Ghostland Observatory’s entire approach to music – sonically, aesthetically, conceptually – is essentially a melding of the two distinctly different personalities of its two members, Thomas Ross Turner and Aaron Behrens. Whereas Turner, the producer/drummer/keyboardist of the duo, finds solace in the minimal, bleak cable-patch squawks of Karlheinz Stockhausen and the analog-disco-thump of Giorgio Moroder, Behrens’ interests lie more along the lines of psychedelia, rock and various country and blues artists.
The result is a shimmering, pulsing pop music that is at once kinetically alive with Behrens’ striking vocals and driving guitar work but also anchored firmly by Turner’s percussive beats and Moog-generated melodies and hooks. Common descriptions include “electro-dance rock,” “synth-funk” and “Freddie Mercury-helms-Daft Punk.”
Deciding to produce a style of music that as yet existed only in their collective consciousnesses; Behrens and Turner formed Ghostland Observatory in Austin in 2003 and haven’t looked back since. They now sell out prominent venues across the country, have played at Lollapalooza, Bonaroo, Coachella and the Austin City Limits music festival, which they headlined, and continue to play at various music festivals and venues around the globe to an ever increasing fan base, thanks to their now-famous live shows.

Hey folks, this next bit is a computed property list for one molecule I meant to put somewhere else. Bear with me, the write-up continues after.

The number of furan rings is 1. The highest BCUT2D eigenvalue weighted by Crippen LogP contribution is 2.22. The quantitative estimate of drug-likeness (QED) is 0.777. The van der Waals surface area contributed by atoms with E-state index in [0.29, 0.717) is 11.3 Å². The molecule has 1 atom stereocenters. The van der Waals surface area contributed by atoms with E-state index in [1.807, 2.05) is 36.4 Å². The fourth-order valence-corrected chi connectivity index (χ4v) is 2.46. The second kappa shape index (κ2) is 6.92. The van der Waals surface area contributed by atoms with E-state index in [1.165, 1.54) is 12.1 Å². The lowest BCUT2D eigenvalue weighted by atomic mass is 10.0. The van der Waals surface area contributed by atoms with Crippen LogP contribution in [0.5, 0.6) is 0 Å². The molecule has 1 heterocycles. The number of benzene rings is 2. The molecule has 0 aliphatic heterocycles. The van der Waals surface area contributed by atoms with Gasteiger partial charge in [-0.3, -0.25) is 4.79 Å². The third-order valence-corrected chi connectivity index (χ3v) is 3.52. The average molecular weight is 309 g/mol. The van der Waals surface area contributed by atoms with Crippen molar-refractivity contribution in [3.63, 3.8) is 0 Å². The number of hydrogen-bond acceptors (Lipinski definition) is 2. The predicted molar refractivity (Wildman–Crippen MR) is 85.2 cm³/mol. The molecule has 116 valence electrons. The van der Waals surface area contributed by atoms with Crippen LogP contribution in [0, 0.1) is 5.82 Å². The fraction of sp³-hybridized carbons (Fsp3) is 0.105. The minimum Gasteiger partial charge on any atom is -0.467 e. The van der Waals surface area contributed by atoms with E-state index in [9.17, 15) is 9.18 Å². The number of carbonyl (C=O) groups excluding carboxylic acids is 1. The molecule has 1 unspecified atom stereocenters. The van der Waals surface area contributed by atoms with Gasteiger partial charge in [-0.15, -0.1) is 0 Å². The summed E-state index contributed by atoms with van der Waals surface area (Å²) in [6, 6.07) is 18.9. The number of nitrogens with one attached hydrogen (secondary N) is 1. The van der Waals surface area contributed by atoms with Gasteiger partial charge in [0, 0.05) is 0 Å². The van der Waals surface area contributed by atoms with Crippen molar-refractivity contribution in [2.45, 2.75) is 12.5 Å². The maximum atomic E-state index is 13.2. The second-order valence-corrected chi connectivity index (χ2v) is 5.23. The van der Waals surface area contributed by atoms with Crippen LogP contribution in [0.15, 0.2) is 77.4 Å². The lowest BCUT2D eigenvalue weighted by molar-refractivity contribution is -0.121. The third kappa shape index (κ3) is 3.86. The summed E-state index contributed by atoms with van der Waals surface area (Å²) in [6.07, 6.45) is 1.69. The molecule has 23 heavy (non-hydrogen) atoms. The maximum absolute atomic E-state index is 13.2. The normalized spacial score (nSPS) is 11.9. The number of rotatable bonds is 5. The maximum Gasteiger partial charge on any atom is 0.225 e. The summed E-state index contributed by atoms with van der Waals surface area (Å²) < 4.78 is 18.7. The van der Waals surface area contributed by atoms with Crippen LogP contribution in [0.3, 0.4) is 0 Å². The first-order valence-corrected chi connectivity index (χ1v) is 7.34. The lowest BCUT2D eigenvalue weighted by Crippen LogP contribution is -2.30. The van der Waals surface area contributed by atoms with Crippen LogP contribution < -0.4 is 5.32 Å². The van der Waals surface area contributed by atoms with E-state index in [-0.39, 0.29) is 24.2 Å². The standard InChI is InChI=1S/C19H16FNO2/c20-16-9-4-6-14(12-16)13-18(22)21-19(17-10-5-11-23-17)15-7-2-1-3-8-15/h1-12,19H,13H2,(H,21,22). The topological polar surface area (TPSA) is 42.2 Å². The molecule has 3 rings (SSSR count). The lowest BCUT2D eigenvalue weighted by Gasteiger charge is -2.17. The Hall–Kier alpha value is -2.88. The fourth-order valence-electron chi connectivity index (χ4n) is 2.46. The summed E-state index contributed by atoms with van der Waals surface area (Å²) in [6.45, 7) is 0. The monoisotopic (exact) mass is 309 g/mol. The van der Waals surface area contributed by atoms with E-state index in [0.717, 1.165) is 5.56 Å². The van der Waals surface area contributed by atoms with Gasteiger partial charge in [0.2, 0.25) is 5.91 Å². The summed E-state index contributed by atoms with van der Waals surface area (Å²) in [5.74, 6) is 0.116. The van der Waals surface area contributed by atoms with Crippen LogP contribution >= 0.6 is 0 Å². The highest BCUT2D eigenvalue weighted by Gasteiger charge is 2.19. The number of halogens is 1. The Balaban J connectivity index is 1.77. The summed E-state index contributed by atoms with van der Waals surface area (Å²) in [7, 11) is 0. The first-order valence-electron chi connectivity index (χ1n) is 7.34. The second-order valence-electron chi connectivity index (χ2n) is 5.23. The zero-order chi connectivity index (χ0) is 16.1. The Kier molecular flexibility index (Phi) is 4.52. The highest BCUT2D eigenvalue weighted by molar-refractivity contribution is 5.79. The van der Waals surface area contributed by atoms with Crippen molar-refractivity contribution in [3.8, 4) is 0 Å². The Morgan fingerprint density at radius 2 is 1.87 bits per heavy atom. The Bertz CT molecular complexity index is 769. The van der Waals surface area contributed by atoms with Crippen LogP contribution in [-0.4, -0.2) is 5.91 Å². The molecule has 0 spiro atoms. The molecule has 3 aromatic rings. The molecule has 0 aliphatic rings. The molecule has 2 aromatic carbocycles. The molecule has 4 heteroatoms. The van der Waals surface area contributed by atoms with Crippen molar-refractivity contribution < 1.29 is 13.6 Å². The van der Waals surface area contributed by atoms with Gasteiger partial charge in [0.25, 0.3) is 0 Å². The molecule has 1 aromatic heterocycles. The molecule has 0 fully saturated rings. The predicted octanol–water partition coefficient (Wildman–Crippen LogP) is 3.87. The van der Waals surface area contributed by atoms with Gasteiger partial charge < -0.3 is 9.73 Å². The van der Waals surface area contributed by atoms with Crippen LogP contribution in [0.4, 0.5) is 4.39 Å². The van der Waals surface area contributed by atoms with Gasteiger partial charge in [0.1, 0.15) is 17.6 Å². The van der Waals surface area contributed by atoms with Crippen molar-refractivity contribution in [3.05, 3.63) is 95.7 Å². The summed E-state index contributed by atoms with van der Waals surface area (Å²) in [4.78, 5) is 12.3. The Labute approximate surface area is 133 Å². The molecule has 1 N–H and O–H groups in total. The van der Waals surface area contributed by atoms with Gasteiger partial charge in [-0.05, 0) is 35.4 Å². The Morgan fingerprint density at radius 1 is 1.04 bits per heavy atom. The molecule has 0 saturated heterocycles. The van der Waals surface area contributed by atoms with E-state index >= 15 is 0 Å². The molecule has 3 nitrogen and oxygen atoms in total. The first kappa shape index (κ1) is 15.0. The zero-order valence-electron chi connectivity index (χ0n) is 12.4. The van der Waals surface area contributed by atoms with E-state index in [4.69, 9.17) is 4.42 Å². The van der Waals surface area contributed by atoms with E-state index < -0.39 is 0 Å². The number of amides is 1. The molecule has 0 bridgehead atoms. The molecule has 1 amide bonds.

Last weekend, Ghostland Observatory blasted Stubb’s with their pulsating laser light show notorious for giving photographers fits while invigorating the crowd with savage energy. Austin-based synth-pop duo, Night Drive, opened the evening with flourish of sci-fi inspired cinematic soundscapes. Night Drive creates modern synth-pop that explores the darker currents of abstract emotion. Infectious melodies wrapped in thoughtful lyrics with pulsing dance beats unveil a stylish, energetic sound that has been featured in film, tv and radio around the world. Check out the show highlights below captured by Demetrius Judkins.
Photos by: Demetrius Judkins @wolfspiritofthesun